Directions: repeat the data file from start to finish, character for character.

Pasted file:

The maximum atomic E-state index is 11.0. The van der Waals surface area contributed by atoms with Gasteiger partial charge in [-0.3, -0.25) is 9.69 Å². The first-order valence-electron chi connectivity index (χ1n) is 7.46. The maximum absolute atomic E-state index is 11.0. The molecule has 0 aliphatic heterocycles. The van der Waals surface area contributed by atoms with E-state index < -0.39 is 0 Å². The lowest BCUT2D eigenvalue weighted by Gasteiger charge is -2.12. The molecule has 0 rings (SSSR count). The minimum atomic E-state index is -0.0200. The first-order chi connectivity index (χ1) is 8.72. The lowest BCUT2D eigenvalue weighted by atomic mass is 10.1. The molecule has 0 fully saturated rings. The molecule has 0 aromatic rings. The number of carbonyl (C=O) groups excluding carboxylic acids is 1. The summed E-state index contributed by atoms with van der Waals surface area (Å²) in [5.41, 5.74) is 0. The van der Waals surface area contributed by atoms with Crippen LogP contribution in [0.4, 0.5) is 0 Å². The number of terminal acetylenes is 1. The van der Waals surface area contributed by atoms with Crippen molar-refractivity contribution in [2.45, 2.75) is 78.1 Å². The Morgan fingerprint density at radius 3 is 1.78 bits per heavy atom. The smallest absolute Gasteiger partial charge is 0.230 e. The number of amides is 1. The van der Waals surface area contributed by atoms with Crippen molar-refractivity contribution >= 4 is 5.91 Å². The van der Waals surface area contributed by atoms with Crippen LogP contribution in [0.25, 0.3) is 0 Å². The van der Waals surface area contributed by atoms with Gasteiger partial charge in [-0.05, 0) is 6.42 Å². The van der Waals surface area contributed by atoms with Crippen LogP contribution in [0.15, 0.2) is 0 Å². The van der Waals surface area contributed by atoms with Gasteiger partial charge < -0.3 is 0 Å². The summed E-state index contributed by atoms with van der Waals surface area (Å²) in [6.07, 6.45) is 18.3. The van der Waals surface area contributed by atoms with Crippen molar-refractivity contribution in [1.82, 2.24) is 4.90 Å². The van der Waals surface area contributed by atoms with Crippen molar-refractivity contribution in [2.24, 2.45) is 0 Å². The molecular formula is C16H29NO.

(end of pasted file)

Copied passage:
The maximum atomic E-state index is 11.0. The van der Waals surface area contributed by atoms with Gasteiger partial charge in [-0.3, -0.25) is 9.69 Å². The first-order valence-electron chi connectivity index (χ1n) is 7.46. The maximum absolute atomic E-state index is 11.0. The molecule has 0 aliphatic heterocycles. The van der Waals surface area contributed by atoms with E-state index < -0.39 is 0 Å². The lowest BCUT2D eigenvalue weighted by Gasteiger charge is -2.12. The molecule has 0 rings (SSSR count). The minimum atomic E-state index is -0.0200. The first-order chi connectivity index (χ1) is 8.72. The lowest BCUT2D eigenvalue weighted by atomic mass is 10.1. The molecule has 0 fully saturated rings. The molecule has 0 aromatic rings. The number of carbonyl (C=O) groups excluding carboxylic acids is 1. The summed E-state index contributed by atoms with van der Waals surface area (Å²) in [5.41, 5.74) is 0. The van der Waals surface area contributed by atoms with Crippen LogP contribution in [0.4, 0.5) is 0 Å². The number of terminal acetylenes is 1. The van der Waals surface area contributed by atoms with Crippen molar-refractivity contribution in [2.45, 2.75) is 78.1 Å². The Morgan fingerprint density at radius 3 is 1.78 bits per heavy atom. The smallest absolute Gasteiger partial charge is 0.230 e. The number of amides is 1. The van der Waals surface area contributed by atoms with Crippen molar-refractivity contribution >= 4 is 5.91 Å². The van der Waals surface area contributed by atoms with Crippen LogP contribution in [0.25, 0.3) is 0 Å². The van der Waals surface area contributed by atoms with Gasteiger partial charge in [-0.05, 0) is 6.42 Å². The van der Waals surface area contributed by atoms with Crippen LogP contribution in [0.15, 0.2) is 0 Å². The van der Waals surface area contributed by atoms with Gasteiger partial charge < -0.3 is 0 Å². The summed E-state index contributed by atoms with van der Waals surface area (Å²) in [6.07, 6.45) is 18.3. The van der Waals surface area contributed by atoms with Crippen molar-refractivity contribution in [1.82, 2.24) is 4.90 Å². The van der Waals surface area contributed by atoms with Crippen molar-refractivity contribution in [2.24, 2.45) is 0 Å². The molecular formula is C16H29NO.